“how a famine begins” Record CPI Before Effects of War Just the Beginning
A MUST READ TODAY…The “transitory” inflation camp took another hit last night with the US CPI print for February printing 7.9%, up another 0.4% on January’s 7.5% and another 40 year high. Critically too, this is BEFORE the effect of energy prices from the Ukraine invasion. What is not being as widely discussed is food, and not just for the obvious reasons of energy cost effects.
But first let’s get a really clear picture of how horribly distorted this picture is right now. Firstly, lets pictorially visit that ‘transitory’ call of the Fed…
Whilst sticking to the ‘transitory’ narrative for 10 months, the Fed has maintained financial conditions at ‘full loose’ at a level not seen since the 1940’s…
Zooming out a little more you can see the disconnect this century…
That puts real rates, inflation adjusted rates, at -7.8%, again the lowest since the 1940’s…
And again, this is BEFORE the impacts of the Ukraine invasion are included. The Fed had already made the biggest policy mistake in a generation, the effects of the war make this outright scary for those not holding hard assets. Importantly this is clearly not just a US and Fed issue. Europe and the ECB have the same problem albeit with a little lag. The ECB have been even more aggressive with loose monetary policy including negative rates. Last night they shocked the market by coming out more hawkish then expected. They announced a quicker taper of QE but left rates untouched, reduced growth forecasts dramatically and increased inflation forecast dramatically to 5.1%. That 5.1% surely must be taken with a grain of salt though. Italy, the 3rd biggest economy in the union, just printed a PPI (inflation at the factory) of 41.8%. 41.8%. That’s not a typo.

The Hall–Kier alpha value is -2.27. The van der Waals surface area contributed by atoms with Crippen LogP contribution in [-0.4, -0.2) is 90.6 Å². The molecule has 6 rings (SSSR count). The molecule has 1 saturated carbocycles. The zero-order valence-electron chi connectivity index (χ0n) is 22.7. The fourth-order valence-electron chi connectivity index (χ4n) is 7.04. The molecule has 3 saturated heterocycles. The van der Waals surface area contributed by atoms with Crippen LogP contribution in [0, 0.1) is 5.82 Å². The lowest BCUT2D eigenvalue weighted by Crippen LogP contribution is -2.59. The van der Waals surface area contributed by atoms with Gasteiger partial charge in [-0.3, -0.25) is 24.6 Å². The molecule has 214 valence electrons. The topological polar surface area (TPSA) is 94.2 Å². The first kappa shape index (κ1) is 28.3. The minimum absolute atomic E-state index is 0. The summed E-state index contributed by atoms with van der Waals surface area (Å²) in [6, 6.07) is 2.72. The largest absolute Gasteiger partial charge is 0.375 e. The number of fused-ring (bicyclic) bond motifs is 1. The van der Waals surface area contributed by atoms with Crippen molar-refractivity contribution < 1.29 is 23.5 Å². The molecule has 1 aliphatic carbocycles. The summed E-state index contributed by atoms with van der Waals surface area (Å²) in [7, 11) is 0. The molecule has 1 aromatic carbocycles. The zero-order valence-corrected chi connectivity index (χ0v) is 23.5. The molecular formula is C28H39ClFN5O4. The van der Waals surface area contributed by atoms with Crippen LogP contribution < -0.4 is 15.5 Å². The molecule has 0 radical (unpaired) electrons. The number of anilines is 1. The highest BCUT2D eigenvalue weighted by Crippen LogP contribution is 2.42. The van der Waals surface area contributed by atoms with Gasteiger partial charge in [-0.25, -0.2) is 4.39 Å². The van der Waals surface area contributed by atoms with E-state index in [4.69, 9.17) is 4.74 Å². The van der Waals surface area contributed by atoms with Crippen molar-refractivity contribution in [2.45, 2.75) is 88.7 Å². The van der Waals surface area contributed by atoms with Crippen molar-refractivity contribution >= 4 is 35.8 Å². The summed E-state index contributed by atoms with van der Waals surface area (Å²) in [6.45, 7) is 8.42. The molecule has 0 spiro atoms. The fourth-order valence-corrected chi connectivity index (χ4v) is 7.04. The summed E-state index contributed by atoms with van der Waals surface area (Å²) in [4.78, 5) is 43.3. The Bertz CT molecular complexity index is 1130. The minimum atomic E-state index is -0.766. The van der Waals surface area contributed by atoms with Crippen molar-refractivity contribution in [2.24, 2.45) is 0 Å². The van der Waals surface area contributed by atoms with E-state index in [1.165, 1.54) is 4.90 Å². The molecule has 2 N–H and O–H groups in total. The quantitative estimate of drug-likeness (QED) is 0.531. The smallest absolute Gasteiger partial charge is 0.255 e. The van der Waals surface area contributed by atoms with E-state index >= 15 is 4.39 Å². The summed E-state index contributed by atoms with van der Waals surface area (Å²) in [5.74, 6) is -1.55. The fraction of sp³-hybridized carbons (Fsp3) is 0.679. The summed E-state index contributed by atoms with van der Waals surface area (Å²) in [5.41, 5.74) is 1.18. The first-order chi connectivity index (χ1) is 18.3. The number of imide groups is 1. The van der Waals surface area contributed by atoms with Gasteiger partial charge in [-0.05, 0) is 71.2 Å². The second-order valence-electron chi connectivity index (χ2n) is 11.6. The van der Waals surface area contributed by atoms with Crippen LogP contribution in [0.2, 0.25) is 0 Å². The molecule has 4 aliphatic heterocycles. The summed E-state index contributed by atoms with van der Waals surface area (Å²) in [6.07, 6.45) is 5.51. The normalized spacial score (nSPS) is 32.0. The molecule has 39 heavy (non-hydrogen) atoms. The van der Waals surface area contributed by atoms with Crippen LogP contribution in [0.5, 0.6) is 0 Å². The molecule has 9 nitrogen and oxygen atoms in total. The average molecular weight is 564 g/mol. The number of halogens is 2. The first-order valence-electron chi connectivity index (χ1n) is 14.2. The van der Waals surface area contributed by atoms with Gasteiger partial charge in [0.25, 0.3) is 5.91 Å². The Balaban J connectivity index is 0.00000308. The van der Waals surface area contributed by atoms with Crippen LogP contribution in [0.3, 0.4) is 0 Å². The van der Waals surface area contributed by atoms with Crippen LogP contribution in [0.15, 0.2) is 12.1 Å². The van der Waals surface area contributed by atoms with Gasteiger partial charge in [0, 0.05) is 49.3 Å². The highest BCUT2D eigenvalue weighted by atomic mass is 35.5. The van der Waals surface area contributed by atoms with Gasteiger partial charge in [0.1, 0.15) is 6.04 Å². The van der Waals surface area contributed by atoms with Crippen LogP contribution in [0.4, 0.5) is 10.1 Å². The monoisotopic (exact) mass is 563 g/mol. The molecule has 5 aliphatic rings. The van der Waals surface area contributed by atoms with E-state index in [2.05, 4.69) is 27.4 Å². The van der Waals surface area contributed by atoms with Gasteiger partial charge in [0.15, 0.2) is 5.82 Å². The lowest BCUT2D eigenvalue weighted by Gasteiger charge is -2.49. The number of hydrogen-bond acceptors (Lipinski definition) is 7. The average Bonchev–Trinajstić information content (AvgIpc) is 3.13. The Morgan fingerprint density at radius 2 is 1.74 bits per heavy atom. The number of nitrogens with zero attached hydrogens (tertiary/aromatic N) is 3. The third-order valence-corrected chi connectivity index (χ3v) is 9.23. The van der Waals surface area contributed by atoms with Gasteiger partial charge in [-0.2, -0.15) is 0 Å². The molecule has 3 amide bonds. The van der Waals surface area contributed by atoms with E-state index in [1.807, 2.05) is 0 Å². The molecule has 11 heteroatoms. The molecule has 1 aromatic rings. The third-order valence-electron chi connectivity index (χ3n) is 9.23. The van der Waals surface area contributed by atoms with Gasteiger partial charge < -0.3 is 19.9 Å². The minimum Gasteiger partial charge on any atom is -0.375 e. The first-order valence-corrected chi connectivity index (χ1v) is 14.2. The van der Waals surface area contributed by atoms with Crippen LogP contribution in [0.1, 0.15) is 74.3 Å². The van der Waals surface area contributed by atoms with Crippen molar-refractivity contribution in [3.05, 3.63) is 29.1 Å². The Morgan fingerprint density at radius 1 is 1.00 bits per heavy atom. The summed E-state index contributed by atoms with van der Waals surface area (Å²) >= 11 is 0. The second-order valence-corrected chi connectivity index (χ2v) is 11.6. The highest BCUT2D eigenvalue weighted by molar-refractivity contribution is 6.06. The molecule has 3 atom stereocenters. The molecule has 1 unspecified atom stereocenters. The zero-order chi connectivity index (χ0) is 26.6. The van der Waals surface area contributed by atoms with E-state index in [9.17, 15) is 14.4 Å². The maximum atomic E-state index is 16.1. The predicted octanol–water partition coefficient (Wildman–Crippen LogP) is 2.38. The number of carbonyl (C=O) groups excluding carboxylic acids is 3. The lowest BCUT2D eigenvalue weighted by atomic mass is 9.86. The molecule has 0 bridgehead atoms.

Russia is the world’s largest natural gas producer and edges out Saudi Arabia behind the U.S. in oil production. It accounts for about an eighth of global oil production..
Given the world’s reliance on oil for the production and distribution of most goods it should not come as a huge shock to see that spiking oil prices coincide with every recession:
That said there is also a disproportionate fixation on energy itself as opposed to the impacts of the conflict on food costs in that CPI basket. The following is an excerpt from a Real Vision interview with geopolitical analyst Peter Zeihan on the impacts of the Russia - Ukraine situation:
“[a] global recession is in the bag at this point, we're going to lose 5 million barrels per day of Europe's crude within the next few weeks, and somewhere between five and 10 BCF of natural gas going to Europe. We're going to have a food crisis by the fourth quarter because the world's largest wheat exporter just invaded the fifth largest one, there isn't going to be any planting season in Ukraine this year. We have a phosphate fertilizer shortage because of what's going on in China because of natural gas prices. We now have a global nitrogen fertilizer shortage. And Russia and Belarus combined are the world's largest potash producers. A lot of farmers the world over are not going to use fertilizer this year, so we'll have a collapse in yields. That is how a famine begins. Global wheat stores are less than five weeks of usage.”
Since that interview Russia has announced it has suspended exports of fertiliser apart from “friendly countries”.
And so here we sit, the yield curve racing to zero and beyond, inflation, or as we discussed yesterday, stagflation, now a certainty, growth shares falling, and gold just starting to break out of a massive cup and handle technical formation.
Or for comparison…